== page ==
Pick of the Week
What did the
I think it’s safe to say that G.I. Joe: Cobra was my favorite and most unexpected mini-series in the past year. I mean, who saw that coming? Who could have imagined that the series would come from out of nowhere, and garner several Pick of the Week honors, and leave us all wanting more? Fortunately, the fine folks at IDW saw the success of the series, and got us some more of it. I was very pleased to find G.I. Joe: Cobra Special #1 was more of the same greatness, but with a twist.
When we left off with the mini-series, it had been revealed to Chuckles that he’d been dealing with Xamot all along. Or was it Tomax? I forget. Either way, Xamot took one in the face from Chuckles, and now he’s the one with the scar. You and I might remember Tomax and Xamot from the cartoon series/toyline, and if you’re like me, you’ll remember that you never liked the twins at all. They were all effete, had no cool weapons, and their affectation was the creepy way they finished each others sentences and the lingering fear that they were even closer than you were willing to imagine. So, when it was revealed that the Cobra version of the Barbie twins was the villain in the book, I wasn’t all that happy. But it only lasted a moment, and the unhappiness was completely obliterated by this special issue.
In the issue, we get a tour through the world, mind, and history of Xamot and Tomax. Very recently, in light of the dictators giving speeches, and more importantly clogging up all the traffic in Manhattan, I was having a conversation with a friend of mine about what sort of things go through the mind of a despot. Do they think they’re doing the right thing? Are they sadists? Do they regret? Is there self-doubt? This book took a very respectable stab at coming up with what might be going on inside the head of such a person, and what we get is a character, sort of similar to Alan Moore’s Ozymandias, but if he had an identical twin and they went into the Foreign Legion (WITH silly hats), and then went on to be the heads of a global corporation, specializing in all sorts of atrocious activities, all with the purpose of making vast sums of money, and gaining power. That is, they genius twins realized, the way to attain true freedom.
Yet, there is a crack in their plan, because that scar on Xamot’s face represents a schism, and it is the way this issue is set up that really makes it a special Special. The issue is divided into mirror images, the first half, Tomax’s version of evens, and the second Xamot’s. It’s visually a mirror image, and halfway through the book, the narration changes from blue to red, and the last page mirrors the first, as it becomes entirely clear what they’ve been leading up to. It was remarkably successful, and flipping back through it once more, I’m blown away by the elegance of this book that, once again, no one expected to be any good at all. Yet here are Mike Costa, sans Christos Gage this time, and Antonio Fuso doing top of the line, fantastic comic books about Xamot and Tomax of all things.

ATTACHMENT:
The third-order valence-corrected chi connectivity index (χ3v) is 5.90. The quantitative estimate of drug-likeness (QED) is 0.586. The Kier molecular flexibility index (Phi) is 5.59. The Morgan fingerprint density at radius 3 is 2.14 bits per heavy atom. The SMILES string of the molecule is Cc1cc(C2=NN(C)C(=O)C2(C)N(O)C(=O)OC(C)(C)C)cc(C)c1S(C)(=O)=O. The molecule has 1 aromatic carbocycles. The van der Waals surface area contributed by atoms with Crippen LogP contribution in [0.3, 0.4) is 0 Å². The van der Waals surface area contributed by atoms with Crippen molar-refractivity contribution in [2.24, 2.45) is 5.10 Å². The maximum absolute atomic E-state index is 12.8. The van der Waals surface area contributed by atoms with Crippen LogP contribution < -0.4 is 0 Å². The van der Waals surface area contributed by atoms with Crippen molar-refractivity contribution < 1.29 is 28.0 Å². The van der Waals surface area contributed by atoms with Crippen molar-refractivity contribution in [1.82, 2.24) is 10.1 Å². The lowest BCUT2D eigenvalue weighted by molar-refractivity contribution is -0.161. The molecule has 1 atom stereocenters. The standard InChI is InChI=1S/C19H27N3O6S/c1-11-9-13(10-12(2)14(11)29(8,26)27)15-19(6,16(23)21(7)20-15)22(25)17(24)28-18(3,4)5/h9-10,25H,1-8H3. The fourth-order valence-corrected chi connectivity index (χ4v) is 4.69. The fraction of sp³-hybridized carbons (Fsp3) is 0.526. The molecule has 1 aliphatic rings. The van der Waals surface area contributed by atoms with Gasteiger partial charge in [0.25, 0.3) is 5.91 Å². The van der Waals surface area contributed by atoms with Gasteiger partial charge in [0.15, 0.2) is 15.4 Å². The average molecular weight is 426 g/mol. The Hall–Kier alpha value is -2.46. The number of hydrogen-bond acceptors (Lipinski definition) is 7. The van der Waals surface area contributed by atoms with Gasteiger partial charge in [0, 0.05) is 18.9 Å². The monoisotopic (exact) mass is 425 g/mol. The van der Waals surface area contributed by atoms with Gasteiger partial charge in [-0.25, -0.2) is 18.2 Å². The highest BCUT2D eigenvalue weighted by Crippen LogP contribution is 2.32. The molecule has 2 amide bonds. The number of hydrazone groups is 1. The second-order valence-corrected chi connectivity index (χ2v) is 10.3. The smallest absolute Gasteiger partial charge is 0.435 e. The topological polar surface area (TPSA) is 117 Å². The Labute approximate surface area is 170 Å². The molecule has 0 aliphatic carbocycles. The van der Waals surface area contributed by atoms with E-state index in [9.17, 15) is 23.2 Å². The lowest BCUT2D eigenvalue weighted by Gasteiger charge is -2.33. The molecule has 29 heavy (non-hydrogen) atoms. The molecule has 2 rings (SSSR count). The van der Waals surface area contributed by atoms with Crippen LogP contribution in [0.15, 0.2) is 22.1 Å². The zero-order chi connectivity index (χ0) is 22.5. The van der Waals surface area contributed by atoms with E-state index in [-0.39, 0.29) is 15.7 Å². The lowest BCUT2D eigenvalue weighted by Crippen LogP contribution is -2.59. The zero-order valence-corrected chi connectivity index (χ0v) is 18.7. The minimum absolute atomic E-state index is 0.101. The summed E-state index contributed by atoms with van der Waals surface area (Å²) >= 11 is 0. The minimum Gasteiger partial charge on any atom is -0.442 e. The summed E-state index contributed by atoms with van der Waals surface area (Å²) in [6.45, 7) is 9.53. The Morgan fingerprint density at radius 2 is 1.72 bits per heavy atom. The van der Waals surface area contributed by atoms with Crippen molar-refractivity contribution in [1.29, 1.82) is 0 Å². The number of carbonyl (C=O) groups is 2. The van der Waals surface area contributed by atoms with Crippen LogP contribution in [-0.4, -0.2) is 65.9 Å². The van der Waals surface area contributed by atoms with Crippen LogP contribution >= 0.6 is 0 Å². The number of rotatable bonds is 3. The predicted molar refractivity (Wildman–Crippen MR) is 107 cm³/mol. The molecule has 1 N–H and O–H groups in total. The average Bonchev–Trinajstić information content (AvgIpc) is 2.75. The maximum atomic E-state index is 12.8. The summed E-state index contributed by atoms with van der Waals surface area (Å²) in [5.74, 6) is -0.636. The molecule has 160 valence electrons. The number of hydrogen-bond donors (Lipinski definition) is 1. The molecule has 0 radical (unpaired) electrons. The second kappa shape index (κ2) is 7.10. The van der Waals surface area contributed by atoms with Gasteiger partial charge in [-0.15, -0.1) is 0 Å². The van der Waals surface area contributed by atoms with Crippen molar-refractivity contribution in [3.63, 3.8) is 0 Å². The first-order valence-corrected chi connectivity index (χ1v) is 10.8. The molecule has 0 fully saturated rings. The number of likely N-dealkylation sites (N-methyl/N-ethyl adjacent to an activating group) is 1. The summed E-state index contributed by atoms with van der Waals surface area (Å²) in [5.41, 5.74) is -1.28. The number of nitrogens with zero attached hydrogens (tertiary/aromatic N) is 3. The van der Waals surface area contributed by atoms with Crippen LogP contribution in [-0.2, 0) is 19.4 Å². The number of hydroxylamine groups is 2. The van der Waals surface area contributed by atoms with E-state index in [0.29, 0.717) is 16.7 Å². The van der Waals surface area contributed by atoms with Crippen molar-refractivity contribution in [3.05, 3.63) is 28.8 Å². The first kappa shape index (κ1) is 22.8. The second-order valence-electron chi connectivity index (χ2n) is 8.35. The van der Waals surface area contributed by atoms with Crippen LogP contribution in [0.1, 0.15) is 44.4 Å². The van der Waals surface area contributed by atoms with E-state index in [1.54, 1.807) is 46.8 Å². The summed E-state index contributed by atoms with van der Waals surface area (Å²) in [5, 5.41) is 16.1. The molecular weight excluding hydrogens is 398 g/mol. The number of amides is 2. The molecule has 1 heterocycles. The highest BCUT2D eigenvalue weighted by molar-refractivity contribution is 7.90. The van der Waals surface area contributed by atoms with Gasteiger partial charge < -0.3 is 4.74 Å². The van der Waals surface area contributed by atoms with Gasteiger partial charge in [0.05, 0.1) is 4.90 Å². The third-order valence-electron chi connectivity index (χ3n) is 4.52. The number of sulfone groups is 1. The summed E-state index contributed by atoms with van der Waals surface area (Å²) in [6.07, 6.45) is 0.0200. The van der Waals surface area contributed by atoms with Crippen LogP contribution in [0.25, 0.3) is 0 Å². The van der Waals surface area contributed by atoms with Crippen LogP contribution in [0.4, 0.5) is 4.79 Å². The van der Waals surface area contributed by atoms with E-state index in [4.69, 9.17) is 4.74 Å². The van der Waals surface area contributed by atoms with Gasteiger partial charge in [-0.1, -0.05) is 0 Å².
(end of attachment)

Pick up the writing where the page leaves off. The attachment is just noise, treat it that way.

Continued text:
Speaking of Antonio Fuso. This does not work without the artist at all, and he’s bringing the thunder again. From the really wonderful alternate black or white covers to the moody and unique interiors, from page one, Fuso has established a visual style that sets this book out from the pack. It doesn’t look like anything else on the stands, and it certainly doesn’t look anything like your assumptions of a G.I. Joe book might look like. It’s not that he’s blowing us away with eye-rending visuals as much that he’s establishing one hell of a tone and mood. At the end of the day, I’ll trade that for an impressive splash page 10 times out of 10. He’s not flashy, and it’s perfect. I’m pretty sure the man drew a H.I.S.S. Tank in here, and it didn’t feel out of place. That is talent!
I’ve become wary and jaded to the point that when I like something a lot, I’m able to accept that there’s only so much, and to press on would just pale in comparison to what came before. But with this special, and even without Gage, who co-wrote the mini-series, we’ve seen that there is more gas in the tank in the style of G.I. Joe: Cobra, and I couldn’t be happier. I’m even willing to say that you could feel relatively comfortable just reading this one-shot, and if you like it, you’ll want to go back and get the prior issues, if we haven’t already convinced you. In the meantime, I’m going to go over the extremely well-crafted issue a few more times, and just soak in all that comic book skill.
Are We Not Drawn Onward to New Era?